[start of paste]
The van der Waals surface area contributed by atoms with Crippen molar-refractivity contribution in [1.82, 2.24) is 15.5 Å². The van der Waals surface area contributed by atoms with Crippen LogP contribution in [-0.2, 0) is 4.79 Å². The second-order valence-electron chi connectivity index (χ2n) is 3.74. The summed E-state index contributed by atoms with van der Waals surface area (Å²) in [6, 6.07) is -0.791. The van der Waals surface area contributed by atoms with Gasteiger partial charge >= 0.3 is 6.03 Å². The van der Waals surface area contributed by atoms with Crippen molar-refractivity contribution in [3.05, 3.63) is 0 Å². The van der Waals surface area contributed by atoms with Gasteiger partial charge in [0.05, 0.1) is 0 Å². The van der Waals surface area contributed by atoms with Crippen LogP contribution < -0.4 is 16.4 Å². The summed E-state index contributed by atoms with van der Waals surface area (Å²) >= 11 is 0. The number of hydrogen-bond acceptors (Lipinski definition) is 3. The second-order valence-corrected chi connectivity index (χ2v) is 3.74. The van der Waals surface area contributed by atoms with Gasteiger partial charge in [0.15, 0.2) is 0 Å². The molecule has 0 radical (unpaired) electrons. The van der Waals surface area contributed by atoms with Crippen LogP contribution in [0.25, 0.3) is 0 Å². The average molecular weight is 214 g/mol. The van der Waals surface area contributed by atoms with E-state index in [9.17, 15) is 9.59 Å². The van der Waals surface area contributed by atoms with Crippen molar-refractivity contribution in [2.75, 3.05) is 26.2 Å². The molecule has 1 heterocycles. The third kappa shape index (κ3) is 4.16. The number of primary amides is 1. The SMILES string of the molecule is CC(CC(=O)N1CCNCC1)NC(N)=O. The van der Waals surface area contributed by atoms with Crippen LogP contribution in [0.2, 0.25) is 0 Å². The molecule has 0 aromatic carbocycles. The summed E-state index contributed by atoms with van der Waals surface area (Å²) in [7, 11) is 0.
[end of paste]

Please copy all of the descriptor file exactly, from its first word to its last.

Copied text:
The van der Waals surface area contributed by atoms with Crippen molar-refractivity contribution in [1.82, 2.24) is 15.5 Å². The van der Waals surface area contributed by atoms with Crippen LogP contribution in [-0.2, 0) is 4.79 Å². The second-order valence-electron chi connectivity index (χ2n) is 3.74. The summed E-state index contributed by atoms with van der Waals surface area (Å²) in [6, 6.07) is -0.791. The van der Waals surface area contributed by atoms with Gasteiger partial charge >= 0.3 is 6.03 Å². The van der Waals surface area contributed by atoms with Crippen molar-refractivity contribution in [3.05, 3.63) is 0 Å². The van der Waals surface area contributed by atoms with Gasteiger partial charge in [0.05, 0.1) is 0 Å². The van der Waals surface area contributed by atoms with Crippen LogP contribution < -0.4 is 16.4 Å². The summed E-state index contributed by atoms with van der Waals surface area (Å²) >= 11 is 0. The number of hydrogen-bond acceptors (Lipinski definition) is 3. The second-order valence-corrected chi connectivity index (χ2v) is 3.74. The van der Waals surface area contributed by atoms with Gasteiger partial charge in [0.15, 0.2) is 0 Å². The molecule has 0 radical (unpaired) electrons. The van der Waals surface area contributed by atoms with Crippen LogP contribution in [0.25, 0.3) is 0 Å². The average molecular weight is 214 g/mol. The van der Waals surface area contributed by atoms with E-state index in [9.17, 15) is 9.59 Å². The van der Waals surface area contributed by atoms with Crippen molar-refractivity contribution in [2.75, 3.05) is 26.2 Å². The molecule has 1 heterocycles. The third kappa shape index (κ3) is 4.16. The number of primary amides is 1. The SMILES string of the molecule is CC(CC(=O)N1CCNCC1)NC(N)=O. The van der Waals surface area contributed by atoms with Crippen LogP contribution in [0.2, 0.25) is 0 Å². The molecule has 0 aromatic carbocycles. The summed E-state index contributed by atoms with van der Waals surface area (Å²) in [7, 11) is 0.